An Unmatched Forum for Learning, Networking, and Business Development. This business-to-business conference brings together project developers, service and equipment providers, energy end users, utilities, government, and others involved in building the new energy economy.
Expanded Content and Format. Returning for its fourth year, this conference is the Northwest event addressing the business side of energy. For 2010, the conference is being extended to two days with an expanded trade show. Educational tracks include developing electricity and bioenergy projects, implementing energy efficiency in industry and buildings, and developing the regional energy industry supply chain.
- Renewable energy development - Bioenergy opportunities
- Efficiency in buildings and industry - Supplying the energy industry
Plus Featured Speakers
Opening Address by Ore. Governor Ted Kulongoski
The “Governor’s Sustainability Awards”- with Ore. Secretary of State Kate Brown
Gil Sperling, Senior Policy Advisor, US Department of Energy
Marty Sedler, Director of Global Utilities & Infrastructure, Intel Corporation
Margie Harris, Executive Director, Energy Trust of Oregon

Why Attend
- Learn the keys to successfully design, finance, and build renewable energy projects.
- Learn how energy efficiency can enhance business profitability – and how to implement & pay for it.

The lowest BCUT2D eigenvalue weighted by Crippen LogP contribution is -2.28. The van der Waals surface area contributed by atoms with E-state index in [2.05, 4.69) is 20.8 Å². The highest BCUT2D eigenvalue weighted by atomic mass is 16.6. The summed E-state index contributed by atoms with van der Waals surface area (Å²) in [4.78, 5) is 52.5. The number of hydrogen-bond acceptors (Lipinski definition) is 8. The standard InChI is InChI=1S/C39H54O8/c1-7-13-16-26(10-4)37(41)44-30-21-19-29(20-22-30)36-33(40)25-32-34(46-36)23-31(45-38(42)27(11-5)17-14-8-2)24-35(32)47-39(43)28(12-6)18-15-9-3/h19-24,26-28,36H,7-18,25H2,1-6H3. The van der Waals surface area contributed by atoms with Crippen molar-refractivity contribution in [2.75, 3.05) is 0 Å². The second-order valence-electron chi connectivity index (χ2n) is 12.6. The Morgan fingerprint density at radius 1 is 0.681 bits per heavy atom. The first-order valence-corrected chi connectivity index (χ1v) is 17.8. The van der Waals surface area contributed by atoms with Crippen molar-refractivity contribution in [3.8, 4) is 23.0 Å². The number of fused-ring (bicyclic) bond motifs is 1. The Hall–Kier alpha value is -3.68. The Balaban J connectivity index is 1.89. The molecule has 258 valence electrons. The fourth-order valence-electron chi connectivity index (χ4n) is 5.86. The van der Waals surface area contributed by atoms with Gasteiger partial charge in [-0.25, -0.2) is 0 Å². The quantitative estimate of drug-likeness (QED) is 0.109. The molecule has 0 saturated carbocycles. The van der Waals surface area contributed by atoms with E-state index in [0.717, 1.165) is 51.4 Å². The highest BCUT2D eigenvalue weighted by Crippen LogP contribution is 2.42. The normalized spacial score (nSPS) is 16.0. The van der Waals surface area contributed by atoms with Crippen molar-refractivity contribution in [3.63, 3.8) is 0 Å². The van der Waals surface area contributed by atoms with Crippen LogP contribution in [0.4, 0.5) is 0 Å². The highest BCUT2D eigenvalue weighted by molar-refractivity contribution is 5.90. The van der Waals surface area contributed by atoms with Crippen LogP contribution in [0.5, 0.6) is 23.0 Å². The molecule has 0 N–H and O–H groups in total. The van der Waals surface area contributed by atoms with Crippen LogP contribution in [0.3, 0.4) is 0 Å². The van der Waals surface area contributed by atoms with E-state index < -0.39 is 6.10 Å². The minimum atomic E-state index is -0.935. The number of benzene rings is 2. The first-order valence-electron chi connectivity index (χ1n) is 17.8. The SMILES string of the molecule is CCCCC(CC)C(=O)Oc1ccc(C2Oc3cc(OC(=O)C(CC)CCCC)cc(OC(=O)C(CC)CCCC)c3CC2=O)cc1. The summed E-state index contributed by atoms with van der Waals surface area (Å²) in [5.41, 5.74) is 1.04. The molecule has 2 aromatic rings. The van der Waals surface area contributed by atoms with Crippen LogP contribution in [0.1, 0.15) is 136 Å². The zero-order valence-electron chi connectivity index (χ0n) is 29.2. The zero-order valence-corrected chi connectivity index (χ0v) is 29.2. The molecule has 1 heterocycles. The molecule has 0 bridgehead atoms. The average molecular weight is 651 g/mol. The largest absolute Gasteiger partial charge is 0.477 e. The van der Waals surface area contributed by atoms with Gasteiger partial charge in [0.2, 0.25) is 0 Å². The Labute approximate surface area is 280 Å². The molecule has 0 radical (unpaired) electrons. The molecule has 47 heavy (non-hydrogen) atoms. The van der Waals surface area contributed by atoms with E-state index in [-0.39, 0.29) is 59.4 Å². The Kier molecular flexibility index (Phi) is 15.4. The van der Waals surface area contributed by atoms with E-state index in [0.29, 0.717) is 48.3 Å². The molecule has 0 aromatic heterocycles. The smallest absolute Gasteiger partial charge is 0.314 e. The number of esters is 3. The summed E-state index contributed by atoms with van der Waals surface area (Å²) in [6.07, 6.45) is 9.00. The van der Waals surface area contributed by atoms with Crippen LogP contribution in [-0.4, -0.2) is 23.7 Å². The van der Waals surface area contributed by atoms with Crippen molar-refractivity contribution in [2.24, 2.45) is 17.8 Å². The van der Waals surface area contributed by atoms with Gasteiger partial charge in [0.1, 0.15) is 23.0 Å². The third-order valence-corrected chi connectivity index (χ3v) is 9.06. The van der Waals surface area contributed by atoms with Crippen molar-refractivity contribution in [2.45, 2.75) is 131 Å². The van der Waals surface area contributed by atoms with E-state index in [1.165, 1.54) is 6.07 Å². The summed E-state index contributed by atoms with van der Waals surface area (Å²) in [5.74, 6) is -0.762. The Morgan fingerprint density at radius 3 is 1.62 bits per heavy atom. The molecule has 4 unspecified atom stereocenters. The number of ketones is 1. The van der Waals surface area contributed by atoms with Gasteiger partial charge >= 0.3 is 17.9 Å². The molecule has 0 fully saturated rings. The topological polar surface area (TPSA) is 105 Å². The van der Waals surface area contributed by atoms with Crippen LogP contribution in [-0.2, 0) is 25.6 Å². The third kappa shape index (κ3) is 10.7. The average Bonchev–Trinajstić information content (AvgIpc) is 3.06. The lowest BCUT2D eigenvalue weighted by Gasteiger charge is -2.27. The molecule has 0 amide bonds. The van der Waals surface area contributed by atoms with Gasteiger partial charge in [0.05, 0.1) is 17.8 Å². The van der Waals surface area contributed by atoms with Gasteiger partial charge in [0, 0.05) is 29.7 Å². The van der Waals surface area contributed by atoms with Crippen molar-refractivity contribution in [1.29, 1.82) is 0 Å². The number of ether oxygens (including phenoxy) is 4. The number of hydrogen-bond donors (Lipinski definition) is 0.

- Explore whether your business or community can be a host for energy generation projects.
- Explore opportunities for your business in supplying the energy industry.
- Gain an up-to-date perspective on the state of the industry and emerging technologies.
- Learn about supportive programs and incentives.
- Explore how to do business in the Northwest – and with whom.
- Meet and network with colleagues, partners, and customers.

Who Should Attend
- Project developers & potential project owners
- Industrial and commercial facility & operations managers
- Building designers, architects & owners
- Equipment & technology providers
- Engineers, consultants, attorneys & other service providers
- Energy investors & financiers
- Utility managers
- Economic development professionals
- Government agency representatives
- Those interested in becoming part of this industry
- Others promoting a strong regional economy


VC in Clean Tech

Venture capital investment in clean technology shot up an impressive 83% from last year's first quarter, according to a recent report. North American startups enjoyed the biggest slice of the $1.9 billion global cleantech VC investment pie - a striking 81%.

Which leads me to the following question: Why is there such a focus on the US market, and what are stakeholders in other countries doing to stimulate new business creation? Is it that investors are being crowded out by government funding, is there no VC culture, or are entrepreneurs having a hard time seeing markets for their ideas? I invite you to share your thoughts.
Share your thoughts with Ceylan Thomas of Clean Techies